We carried out a full follow up inspection between 20th and 22nd September with an unannounced inspection on 29th September 2016. This inspection was to follow up our comprehensive inspection in April 2015 where the concerns identified by the inspection team had resulted in my recommending the trust for special measures. A smaller focussed inspection in February 2016 followed up our most serious concerns and those areas rated Inadequate.
At this inspection we saw significant improvement across most of the areas we inspected. This included outstanding effectiveness in the critical care units and improvements in safety and leadership in maternity services and outpatients which we have now rated as good. These had been rated inadequate in 2015. There were similar improvements in medical care, surgery and urgent and emergency services with all services now rated as good overall. The improvement was in line with the trusts improvement plan and was assisted by constructive challenge from stakeholders at regular meetings.
Cambridge University Hospitals NHS Foundation Trust is one of the largest in the UK with around 1400 beds. The trust provides a major trauma centre for the east of England and specialist services in immunology, fetal medicine, IVF, neurosurgery, ophthalmology, genetics and metabolic diseases, specialised paediatric, cancer and transplant services.
The trust also provides district general hospital services to patients predominantly coming from Cambridgeshire, Essex, Suffolk and Hertfordshire. The demographics vary during the year due to the large student population of approximately 24,488.
The clinical departments are clustered together into five divisions:
Division A: Musculoskeletal; Digestive Diseases and ICU/ Periops
Division B: Cancer; Laboratory services; Imaging and Clinical support
Division C: Acute Medicine; Inflammation/Infection; Transplant
Division D: Neuroscience; ENT/ Head and neck/ Plastics; Cardiovascular-Metabolic
Division E: Medical Paediatrics; Paediatric Critical Care and Paediatric Surgery; Obstetrics and Gynaecology
During this inspection we inspected all key questions in all of the eight core services. The organisation had been through a significant change in senior leadership in the preceding 12 months which had resulted in a number of governance changes within the organisation. The trust was continuing progress against an overarching improvement plan in response to concerns found at our previous inspections.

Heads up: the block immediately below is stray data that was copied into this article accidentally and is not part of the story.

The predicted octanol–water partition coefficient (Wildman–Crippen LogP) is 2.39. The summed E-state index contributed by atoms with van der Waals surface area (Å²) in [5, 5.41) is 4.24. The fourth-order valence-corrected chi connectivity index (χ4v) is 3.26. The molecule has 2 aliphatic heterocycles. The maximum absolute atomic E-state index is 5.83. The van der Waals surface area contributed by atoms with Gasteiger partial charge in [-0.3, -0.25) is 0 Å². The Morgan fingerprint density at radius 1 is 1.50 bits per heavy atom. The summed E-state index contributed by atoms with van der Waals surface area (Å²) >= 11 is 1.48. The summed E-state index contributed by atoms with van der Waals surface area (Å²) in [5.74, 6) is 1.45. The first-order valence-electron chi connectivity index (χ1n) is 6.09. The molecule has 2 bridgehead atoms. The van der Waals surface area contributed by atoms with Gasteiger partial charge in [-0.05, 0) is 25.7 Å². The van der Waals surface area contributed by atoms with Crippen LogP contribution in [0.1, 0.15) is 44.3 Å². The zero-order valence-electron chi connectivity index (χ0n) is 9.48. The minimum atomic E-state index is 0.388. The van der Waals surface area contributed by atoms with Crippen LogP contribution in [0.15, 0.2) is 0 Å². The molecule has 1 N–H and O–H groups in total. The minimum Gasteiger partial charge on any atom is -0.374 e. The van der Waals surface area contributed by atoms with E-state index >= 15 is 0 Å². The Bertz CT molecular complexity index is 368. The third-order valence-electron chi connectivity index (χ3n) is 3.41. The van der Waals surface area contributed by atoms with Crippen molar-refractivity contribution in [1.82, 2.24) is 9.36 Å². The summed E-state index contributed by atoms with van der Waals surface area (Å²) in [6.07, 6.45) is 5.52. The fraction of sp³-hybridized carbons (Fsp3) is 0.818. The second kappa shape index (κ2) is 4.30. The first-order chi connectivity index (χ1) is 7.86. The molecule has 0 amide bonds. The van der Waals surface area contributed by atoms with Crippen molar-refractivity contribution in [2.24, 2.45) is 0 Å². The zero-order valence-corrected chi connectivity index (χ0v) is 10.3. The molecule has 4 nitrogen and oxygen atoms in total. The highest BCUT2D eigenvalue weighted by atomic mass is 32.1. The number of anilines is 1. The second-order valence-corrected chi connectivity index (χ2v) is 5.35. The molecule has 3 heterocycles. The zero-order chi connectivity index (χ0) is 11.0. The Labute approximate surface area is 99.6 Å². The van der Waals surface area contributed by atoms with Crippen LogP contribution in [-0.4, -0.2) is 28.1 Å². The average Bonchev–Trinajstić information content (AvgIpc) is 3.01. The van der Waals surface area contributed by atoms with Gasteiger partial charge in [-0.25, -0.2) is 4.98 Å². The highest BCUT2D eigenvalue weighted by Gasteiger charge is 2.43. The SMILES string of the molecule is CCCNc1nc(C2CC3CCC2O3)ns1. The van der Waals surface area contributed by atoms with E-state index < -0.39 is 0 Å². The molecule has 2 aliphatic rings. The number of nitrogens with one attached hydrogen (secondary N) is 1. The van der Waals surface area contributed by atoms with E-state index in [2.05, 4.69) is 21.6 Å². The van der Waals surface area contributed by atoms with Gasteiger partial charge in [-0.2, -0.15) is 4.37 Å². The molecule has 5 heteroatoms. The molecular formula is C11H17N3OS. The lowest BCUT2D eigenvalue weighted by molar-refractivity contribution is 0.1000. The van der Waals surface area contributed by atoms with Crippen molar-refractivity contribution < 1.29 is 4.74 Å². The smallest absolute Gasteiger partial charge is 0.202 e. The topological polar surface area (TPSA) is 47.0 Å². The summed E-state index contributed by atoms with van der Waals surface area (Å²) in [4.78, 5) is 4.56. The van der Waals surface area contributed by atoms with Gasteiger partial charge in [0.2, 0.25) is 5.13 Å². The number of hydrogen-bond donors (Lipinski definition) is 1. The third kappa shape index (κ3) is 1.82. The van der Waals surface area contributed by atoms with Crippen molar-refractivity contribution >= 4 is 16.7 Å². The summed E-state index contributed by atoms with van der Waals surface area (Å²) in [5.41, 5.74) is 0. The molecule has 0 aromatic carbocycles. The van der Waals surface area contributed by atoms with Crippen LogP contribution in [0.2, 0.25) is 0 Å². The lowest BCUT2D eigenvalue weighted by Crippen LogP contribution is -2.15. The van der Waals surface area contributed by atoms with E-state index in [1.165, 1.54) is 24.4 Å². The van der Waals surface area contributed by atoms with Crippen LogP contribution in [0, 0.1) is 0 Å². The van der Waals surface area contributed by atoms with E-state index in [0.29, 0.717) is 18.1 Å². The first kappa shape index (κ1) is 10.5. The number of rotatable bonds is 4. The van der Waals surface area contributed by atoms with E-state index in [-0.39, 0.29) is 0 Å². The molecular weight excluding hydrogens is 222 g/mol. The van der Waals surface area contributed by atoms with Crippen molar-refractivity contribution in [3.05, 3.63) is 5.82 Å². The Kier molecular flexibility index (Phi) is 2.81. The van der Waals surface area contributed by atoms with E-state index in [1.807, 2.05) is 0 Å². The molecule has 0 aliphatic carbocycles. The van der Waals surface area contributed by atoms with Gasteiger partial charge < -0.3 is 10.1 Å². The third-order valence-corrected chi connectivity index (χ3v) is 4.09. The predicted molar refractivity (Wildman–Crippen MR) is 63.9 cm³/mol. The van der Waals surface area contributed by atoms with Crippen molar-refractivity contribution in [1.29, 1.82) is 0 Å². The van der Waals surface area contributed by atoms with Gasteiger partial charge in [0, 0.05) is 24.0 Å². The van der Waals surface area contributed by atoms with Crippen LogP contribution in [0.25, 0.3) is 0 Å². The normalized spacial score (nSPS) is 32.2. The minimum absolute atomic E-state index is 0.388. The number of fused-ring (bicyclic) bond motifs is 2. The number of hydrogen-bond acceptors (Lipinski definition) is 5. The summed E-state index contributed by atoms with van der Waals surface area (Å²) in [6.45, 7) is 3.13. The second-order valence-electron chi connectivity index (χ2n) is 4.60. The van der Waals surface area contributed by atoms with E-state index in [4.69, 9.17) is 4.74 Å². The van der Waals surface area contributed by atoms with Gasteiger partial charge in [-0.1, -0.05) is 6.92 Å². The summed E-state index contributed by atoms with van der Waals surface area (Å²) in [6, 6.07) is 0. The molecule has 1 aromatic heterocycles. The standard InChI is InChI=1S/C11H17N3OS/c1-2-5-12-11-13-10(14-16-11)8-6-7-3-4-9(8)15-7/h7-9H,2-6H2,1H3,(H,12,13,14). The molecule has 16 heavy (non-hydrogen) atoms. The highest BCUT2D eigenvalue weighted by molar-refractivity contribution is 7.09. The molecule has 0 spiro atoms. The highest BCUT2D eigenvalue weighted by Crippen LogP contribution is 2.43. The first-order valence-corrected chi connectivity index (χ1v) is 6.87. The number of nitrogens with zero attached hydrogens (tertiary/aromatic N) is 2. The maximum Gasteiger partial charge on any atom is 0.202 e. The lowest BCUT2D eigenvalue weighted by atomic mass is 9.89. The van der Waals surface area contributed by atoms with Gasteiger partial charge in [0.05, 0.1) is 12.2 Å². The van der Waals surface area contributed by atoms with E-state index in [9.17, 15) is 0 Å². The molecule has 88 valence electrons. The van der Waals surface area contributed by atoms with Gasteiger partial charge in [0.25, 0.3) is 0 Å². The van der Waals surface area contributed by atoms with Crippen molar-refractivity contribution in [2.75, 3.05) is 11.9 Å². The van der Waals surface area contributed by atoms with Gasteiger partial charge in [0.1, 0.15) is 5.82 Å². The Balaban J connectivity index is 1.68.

Our key findings were as follows:
- The trust had received support from NHS Improvement since it was placed in special measures in September 2015 and had undertaken a review of governance structures across the organisation. This had included the implementation of the improvement plan and regular oversight of its implementation from regulators, commissioners and stakeholders.
- There was improvement in the quality and safety of all services with the exception of children and young people’s services which found the demand on the service challenging. This improvement was in line with the trusts improvement plan.
- There was improved learning from incidents across the divisions. Most staff we spoke with had a good understanding of the duty of candour.
- There had been an increase in permanent staffing levels resulting in very low levels of agency nurse usage across the trust. There remained use of bank staff and some locum consultants.
- The trust had developed a system of monitoring patient acuity on several occasions each day. This allowed senior managers and clinical staff to flex staffing levels to meet patient need.
- There were ongoing capacity issues within the trust resulting in cancelled and delayed surgeries. Children’s services were also under pressure though the imminent opening of additional beds should alleviate some of this pressure.
- Internal capacity issues were also seen in delayed discharges from the critical care units. There were also delays in transferring some patients from recovery post operatively to a ward for post-operative care.
- There were ongoing capacity issues within maternity services meaning the unit diverted high risk deliveries on 17 occasions between December 2015 and July 2016.
- Significant improvement had been made into reducing the numbers of patients waiting for outpatient appointments. However, further work was required to further reduce the waiting lists for appointments and some investigations.
- The trust failed to achieve the national target for treating, admitting or discharging 95% of patients within four hours. In December 2015, the trust met the target, however performance began to fall in January 2016 and fell to 83% in May 2016
- The revised governance systems were sufficient to ensure that the senior team had robust information on which to make decisions.
- There was a large audit programme. However, we saw results in medicine were below the England average and the stroke national audit scored ‘D’ – the second lowest score. There was very limited audit in end of life care though the trust had identified this and were developing an audit plan.